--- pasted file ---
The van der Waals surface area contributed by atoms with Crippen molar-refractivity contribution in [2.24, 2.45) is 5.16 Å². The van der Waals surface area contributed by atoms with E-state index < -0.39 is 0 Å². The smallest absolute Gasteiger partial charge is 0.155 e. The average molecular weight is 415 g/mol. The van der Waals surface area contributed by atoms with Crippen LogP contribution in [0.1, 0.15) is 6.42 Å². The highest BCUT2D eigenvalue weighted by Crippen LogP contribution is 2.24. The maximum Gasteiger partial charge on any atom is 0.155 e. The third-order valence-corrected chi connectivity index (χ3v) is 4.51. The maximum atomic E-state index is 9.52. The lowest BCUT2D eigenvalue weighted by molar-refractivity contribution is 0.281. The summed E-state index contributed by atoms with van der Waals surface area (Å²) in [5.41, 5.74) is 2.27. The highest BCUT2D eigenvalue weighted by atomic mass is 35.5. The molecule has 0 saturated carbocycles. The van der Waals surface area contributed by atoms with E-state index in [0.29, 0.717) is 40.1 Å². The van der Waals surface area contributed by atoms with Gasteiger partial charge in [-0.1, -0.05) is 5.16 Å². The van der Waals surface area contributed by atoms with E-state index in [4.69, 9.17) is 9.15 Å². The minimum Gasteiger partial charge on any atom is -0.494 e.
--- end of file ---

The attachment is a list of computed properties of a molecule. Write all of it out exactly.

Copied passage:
The van der Waals surface area contributed by atoms with Crippen molar-refractivity contribution in [2.24, 2.45) is 5.16 Å². The van der Waals surface area contributed by atoms with E-state index < -0.39 is 0 Å². The smallest absolute Gasteiger partial charge is 0.155 e. The average molecular weight is 415 g/mol. The van der Waals surface area contributed by atoms with Crippen LogP contribution in [0.1, 0.15) is 6.42 Å². The highest BCUT2D eigenvalue weighted by Crippen LogP contribution is 2.24. The maximum Gasteiger partial charge on any atom is 0.155 e. The third-order valence-corrected chi connectivity index (χ3v) is 4.51. The maximum atomic E-state index is 9.52. The lowest BCUT2D eigenvalue weighted by molar-refractivity contribution is 0.281. The summed E-state index contributed by atoms with van der Waals surface area (Å²) in [5.41, 5.74) is 2.27. The highest BCUT2D eigenvalue weighted by atomic mass is 35.5. The molecule has 0 saturated carbocycles. The van der Waals surface area contributed by atoms with E-state index in [0.29, 0.717) is 40.1 Å². The van der Waals surface area contributed by atoms with Gasteiger partial charge in [-0.1, -0.05) is 5.16 Å². The van der Waals surface area contributed by atoms with E-state index in [4.69, 9.17) is 9.15 Å². The minimum Gasteiger partial charge on any atom is -0.494 e.